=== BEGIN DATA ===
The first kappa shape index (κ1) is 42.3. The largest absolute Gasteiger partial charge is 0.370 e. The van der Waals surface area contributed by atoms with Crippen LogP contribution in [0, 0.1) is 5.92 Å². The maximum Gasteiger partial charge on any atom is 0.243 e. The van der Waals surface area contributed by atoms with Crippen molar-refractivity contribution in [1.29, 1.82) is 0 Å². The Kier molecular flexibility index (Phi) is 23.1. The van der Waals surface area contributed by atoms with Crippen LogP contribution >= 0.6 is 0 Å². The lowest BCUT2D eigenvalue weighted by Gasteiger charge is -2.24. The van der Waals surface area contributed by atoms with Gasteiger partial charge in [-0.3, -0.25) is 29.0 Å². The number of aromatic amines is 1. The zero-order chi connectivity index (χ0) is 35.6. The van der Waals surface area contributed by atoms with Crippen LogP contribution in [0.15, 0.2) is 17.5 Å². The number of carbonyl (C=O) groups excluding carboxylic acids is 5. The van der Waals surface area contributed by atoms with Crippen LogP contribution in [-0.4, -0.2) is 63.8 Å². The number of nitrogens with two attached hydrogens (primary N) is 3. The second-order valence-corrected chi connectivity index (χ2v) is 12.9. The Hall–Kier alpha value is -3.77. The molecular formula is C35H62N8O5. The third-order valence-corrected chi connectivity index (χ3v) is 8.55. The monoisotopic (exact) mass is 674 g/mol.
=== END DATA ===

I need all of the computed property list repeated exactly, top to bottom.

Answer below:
The first kappa shape index (κ1) is 42.3. The largest absolute Gasteiger partial charge is 0.370 e. The van der Waals surface area contributed by atoms with Crippen LogP contribution in [0, 0.1) is 5.92 Å². The maximum Gasteiger partial charge on any atom is 0.243 e. The van der Waals surface area contributed by atoms with Crippen molar-refractivity contribution in [1.29, 1.82) is 0 Å². The Kier molecular flexibility index (Phi) is 23.1. The van der Waals surface area contributed by atoms with Crippen LogP contribution >= 0.6 is 0 Å². The lowest BCUT2D eigenvalue weighted by Gasteiger charge is -2.24. The van der Waals surface area contributed by atoms with Gasteiger partial charge in [-0.3, -0.25) is 29.0 Å². The number of aromatic amines is 1. The zero-order chi connectivity index (χ0) is 35.6. The van der Waals surface area contributed by atoms with Crippen LogP contribution in [0.15, 0.2) is 17.5 Å². The number of carbonyl (C=O) groups excluding carboxylic acids is 5. The van der Waals surface area contributed by atoms with Crippen LogP contribution in [-0.4, -0.2) is 63.8 Å². The number of nitrogens with two attached hydrogens (primary N) is 3. The second-order valence-corrected chi connectivity index (χ2v) is 12.9. The Hall–Kier alpha value is -3.77. The molecular formula is C35H62N8O5. The third-order valence-corrected chi connectivity index (χ3v) is 8.55. The monoisotopic (exact) mass is 674 g/mol.